Liv­ing with peo­ple they bite, Zika mos­qui­toes hard to fight

The Standard Journal - - LOCAL - By RUSS BYNUM

SA­VAN­NAH, Ga. (AP) — The mos­qui­toes that spread the Zika virus are among the hard­est species to fight be­cause they live and breed in tub drains, dog bowls, buck­ets, flower pots and other places in­side the houses and yards of the peo­ple they bite.

Bug ex­perts and mos- quito con­trol of­fi­cers from across the U.S. are at­tend­ing the Amer­i­can Mos­quito Con­trol As­so­ci­a­tion’s an­nual con­fer­ence in Sa­van­nah, which started Mon­day. They say Zika-car­ry­ing mos­qui­toes are tough to reach with sprays be­cause they breed so close to homes.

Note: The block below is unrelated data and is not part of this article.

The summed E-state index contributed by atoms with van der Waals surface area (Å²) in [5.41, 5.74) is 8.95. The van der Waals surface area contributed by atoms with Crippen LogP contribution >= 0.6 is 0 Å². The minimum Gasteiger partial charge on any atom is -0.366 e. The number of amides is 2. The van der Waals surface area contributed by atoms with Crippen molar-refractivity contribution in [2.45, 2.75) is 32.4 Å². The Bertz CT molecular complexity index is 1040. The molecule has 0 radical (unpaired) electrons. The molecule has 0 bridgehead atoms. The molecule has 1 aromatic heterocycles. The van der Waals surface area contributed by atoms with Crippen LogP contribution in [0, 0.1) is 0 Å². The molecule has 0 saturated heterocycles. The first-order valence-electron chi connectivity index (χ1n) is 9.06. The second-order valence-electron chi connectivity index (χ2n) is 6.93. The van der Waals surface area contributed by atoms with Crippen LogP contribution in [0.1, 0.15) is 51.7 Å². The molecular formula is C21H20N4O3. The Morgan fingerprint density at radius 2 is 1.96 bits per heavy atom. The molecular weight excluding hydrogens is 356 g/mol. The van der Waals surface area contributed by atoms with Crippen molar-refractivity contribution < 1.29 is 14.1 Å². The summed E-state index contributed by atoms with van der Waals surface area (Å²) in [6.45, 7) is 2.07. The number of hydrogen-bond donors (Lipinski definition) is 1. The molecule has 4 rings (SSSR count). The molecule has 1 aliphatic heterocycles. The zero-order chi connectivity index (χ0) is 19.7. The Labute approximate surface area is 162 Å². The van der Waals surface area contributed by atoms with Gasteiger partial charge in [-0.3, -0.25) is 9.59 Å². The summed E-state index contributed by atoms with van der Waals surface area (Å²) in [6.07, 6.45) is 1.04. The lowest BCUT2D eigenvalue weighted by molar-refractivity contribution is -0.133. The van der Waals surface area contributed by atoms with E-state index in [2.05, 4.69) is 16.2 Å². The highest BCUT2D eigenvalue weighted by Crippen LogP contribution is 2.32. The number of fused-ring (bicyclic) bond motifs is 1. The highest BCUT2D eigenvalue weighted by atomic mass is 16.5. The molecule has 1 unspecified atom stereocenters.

Mark Cothran is mos­quito con­trol di­rec­tor for Gulf County, Florida. He says fight­ing mos­qui­toes re­quires la­bor­in­ten­sive, door-to-door ef­forts to get home­own­ers to empty stand­ing wa­ter from con­tain­ers.

Amer­i­can Mos­quito Con­trol As­so­ci­a­tion tech­ni­cal ad­viser Joe Con­lon says it can be dif­fi­cult to get home­own­ers’ co­op­er­a­tion be­cause “in the U.S., we don’t like the govern­ment in our houses.”

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